Category Archives: urban chickens

Goodbye, Molly Weasley

When I decided I wanted chickens, my friend Stephanie encouraged me and even dragged me with her to a poultry show. I came home with my first four chicks in a box.

Molly weasley and her Peeps the day I brought them home.

I initially named them all after delicious chicken entrees so that the kids would remember that they could end up as dinner and not get too attached. As fate would have it, three of those first four chicks were roosters, and they did end up being three tasty dinners. One lonely hen survived that initial chicken run to be rechristened Molly Weasley. This evening, Gwen went out to the coop to feed the chickens one of their favorite treats, corn cobs with bits of sweet corn still attached. Sadly, she found Molly Weasley, still warm, laying deceased in the run.

I don’t know what her cause of death was. She hasn’t been behaving strangely and up until yesterday, she was still laying eggs. It seemed disrespectful to tinker with her carcass in search of an issue, so I buried her without probing for more information. Just in case  it was some sort of illness, I’ll keep an eye on the rest of my flock, but hopefully the rest of the girls are fine. For now, I’ll just take a moment to remember her on a happier day.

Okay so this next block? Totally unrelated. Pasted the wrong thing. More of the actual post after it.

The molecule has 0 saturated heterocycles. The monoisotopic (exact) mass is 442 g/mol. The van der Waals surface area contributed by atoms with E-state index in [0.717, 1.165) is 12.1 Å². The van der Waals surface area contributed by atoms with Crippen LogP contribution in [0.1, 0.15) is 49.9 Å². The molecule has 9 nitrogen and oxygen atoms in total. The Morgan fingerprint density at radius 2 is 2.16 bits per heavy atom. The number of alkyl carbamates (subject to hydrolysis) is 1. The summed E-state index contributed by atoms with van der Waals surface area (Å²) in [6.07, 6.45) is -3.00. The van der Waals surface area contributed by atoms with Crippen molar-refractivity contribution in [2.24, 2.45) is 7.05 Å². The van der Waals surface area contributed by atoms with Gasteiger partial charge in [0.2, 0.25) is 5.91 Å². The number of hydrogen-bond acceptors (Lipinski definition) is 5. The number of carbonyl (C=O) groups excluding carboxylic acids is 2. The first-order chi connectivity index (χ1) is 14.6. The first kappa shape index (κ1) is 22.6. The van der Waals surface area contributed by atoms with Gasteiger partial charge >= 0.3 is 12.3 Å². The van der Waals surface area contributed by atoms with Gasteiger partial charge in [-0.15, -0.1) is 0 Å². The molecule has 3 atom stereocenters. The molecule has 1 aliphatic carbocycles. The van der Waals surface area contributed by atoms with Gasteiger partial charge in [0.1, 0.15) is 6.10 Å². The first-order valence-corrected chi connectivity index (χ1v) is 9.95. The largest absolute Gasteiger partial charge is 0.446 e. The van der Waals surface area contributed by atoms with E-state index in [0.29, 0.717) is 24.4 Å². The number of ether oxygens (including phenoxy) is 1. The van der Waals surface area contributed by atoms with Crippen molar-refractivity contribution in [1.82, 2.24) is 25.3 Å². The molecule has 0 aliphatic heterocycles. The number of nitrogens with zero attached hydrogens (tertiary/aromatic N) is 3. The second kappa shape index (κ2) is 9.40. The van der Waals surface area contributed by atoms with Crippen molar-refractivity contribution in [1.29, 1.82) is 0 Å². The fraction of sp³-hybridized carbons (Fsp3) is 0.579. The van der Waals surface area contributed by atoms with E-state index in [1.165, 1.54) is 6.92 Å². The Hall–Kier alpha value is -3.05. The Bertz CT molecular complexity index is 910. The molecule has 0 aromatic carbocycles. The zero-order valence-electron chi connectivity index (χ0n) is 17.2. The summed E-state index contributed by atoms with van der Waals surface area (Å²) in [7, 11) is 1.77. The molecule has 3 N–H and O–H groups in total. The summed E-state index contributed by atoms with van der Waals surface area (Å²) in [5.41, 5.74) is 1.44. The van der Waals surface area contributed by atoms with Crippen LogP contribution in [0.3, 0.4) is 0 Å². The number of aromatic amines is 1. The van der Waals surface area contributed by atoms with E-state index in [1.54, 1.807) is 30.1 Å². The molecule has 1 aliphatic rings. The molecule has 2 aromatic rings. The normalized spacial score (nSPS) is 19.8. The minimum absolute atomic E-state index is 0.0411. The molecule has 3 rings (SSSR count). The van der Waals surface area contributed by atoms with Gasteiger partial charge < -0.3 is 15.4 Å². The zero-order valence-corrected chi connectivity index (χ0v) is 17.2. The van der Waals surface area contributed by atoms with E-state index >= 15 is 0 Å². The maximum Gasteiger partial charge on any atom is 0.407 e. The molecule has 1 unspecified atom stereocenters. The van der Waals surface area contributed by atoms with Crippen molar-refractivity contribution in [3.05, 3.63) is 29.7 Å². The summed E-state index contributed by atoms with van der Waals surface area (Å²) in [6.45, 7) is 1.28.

chicken in the backyard

Free range chicken

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Egg Update

My babies started laying eggs the 8th or 9th of August.  If you read “Whose Egg is This?”  or “Green Eggs“,  you already know this.  With all the egg hubbub in the news and tainted eggs now reaching my neck of the woods, I figured now would be a good time to do a follow-up.  

I was pretty sure this egg wasn’t Molly’s because of the size.  Now, I’m not so sure.  That egg was the only egg we got that day and we didn’t get another little brown egg for nine more days.  It’s typical for chickens to take a day off every few days, but nine?  Plus, Molly’s egg the day after I found the tiny egg was ginormous, really pale brown and weak-shelled.  I’m thinking maybe the mini egg was Molly’s after all.  Research online leads me to believe it’s not impossible for a hen to lay a tiny egg even if she normally lays larger eggs, but I’d love to hear your opinions. 

My favorite hen.

Bella wouldn't hold still for a close-up.

 

I don’t think it was Bellatrix’ egg anymore because she laid her first verified egg August 17th and has only taken one day off since. Nine eggs in ten days is pretty good! 

Hermione really has beautiful markings.

Still not laying.

 

Hermione still hasn’t started laying, but that is typical of a larger breed bird like a Wyandotte. 

Luna's a big girl now.

Luna in the run.

 

So, if Molly laid the tiny egg, Luna was the first of our new girls to start laying.  She’s laid thirteen eggs in the eighteen days since she started.  Her eggs have gotten a little bigger, but her eggs will never really be large because she is a medium-sized bird.  

Between the babies, we’re getting a dozen eggs a week now.  That’s good because Molly stopped laying again the same day that Bella started.  I’m not sure if it’s permanent, but her crop is doing strange things again.  Even if Molly doesn’t start laying again, we’ll soon be getting a dozen and a half, free-range, untainted eggs a week.  I think that’ll be plenty.

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Green Eggs ~ A Tribute to Luna Lovegood Upon the Arrival of Her First Egg